Yeah this seems important. If we view a story as a particular kind of artifact then it would be good to get clear on what exactly identifies an artifact as a story. There is a section in the Genesis manifesto (audacious GOFAI manifesto from some cog sci folks at MIT) that talks about internal and external stories, where an internal story is a story represented in mental wetware, and an external story is any object that spontaneously gives rise to an internal story upon examination.

During design it seems likely that humans rely very extensively on searching against mental models, which may not be introspectively available to us as a search but seems like it has similar properties.

In my very limited experiment I was continuously surprised about how non-search-like the practical experience of design was to me. But yes there is a lot happening beneath conscious awareness so I shouldn't update too heavily on this.

if you do jointly search for a model+helpful story about it, the story still isn't the reason why the model works, and from a safety perspective it might be similarly bad

Well when I buy an air conditioner that comes with an instruction manual that includes some details on how the air conditioner is constructed, it's not literally the case that the air conditioner works because of the physical instruction manual. The physical instruction manual is superfluous to the correct functioning of the physical air conditioner. And it's also quite possible that the physical instruction manual was constructed after the physical air conditioner was already constructed, and this doesn't rule out the helpfulness of the instruction manual.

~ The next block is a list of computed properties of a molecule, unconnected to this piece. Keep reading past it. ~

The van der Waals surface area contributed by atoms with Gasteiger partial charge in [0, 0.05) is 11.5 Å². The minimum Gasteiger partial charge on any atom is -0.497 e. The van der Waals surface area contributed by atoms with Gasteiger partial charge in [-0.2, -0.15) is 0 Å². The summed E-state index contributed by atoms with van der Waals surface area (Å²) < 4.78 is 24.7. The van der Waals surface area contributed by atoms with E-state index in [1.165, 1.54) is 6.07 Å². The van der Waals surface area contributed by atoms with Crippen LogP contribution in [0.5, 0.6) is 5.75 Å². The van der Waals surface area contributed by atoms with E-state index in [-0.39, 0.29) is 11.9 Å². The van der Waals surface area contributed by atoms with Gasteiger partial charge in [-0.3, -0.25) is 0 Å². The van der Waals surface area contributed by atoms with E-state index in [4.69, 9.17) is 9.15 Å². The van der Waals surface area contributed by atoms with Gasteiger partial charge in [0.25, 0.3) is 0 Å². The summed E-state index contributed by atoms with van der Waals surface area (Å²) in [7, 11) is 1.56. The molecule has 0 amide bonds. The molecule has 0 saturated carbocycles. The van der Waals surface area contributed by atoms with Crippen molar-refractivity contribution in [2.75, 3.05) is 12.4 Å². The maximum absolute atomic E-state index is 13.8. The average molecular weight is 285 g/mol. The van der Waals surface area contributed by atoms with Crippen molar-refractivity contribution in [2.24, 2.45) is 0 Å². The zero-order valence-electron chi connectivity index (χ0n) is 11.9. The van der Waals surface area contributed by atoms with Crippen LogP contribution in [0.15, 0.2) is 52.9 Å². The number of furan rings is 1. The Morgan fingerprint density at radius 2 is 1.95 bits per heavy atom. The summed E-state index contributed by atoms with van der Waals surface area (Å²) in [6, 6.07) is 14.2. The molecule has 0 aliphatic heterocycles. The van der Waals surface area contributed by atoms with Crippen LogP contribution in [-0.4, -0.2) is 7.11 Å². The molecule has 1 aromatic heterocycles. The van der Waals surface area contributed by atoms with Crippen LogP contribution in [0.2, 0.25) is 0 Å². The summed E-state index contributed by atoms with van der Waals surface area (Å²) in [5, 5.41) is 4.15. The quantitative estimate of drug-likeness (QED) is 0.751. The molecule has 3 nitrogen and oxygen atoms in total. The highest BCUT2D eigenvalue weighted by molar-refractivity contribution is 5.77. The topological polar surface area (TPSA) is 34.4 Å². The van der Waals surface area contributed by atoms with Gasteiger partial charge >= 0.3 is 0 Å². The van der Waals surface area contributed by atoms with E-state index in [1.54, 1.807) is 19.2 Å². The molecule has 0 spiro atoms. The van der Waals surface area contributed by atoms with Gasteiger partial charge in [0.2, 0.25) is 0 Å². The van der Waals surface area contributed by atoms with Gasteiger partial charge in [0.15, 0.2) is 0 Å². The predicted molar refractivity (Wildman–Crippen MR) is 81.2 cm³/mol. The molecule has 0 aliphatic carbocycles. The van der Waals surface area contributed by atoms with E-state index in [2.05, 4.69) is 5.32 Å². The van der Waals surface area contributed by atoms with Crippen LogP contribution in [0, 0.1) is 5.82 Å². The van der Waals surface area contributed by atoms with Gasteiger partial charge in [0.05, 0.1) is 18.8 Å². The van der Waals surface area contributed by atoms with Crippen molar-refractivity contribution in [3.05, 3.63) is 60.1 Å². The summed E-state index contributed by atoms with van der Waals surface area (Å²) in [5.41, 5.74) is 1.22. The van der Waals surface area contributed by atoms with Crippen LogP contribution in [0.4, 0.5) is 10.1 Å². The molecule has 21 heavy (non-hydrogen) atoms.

What's important is that the instruction manual conveys a true account of how the air conditioner really works.

Now if we really nailed down what it means for a story to give a true account of how an artifact really works then perhaps we could search over (artifact, story) pairs. But this seems like deeply inaccessible information to me, so I agree this kind of solution can't work. If I'm a search algorithm searching over (artifact, story) pairs then I have no understanding whatsoever about how the artifacts I'm constructing work. I'm just searching. On what basis could I possibly discern whether a certain story faithfully captures how it is that a certain artifact really works?

What we actually need is a process for constructing artifacts that builds them up piece by piece, so that a story can be constructed piece by piece in parallel. Or something else entirely. But it just doesn't seem that search is enough here. I might try to formalize this argument at some point.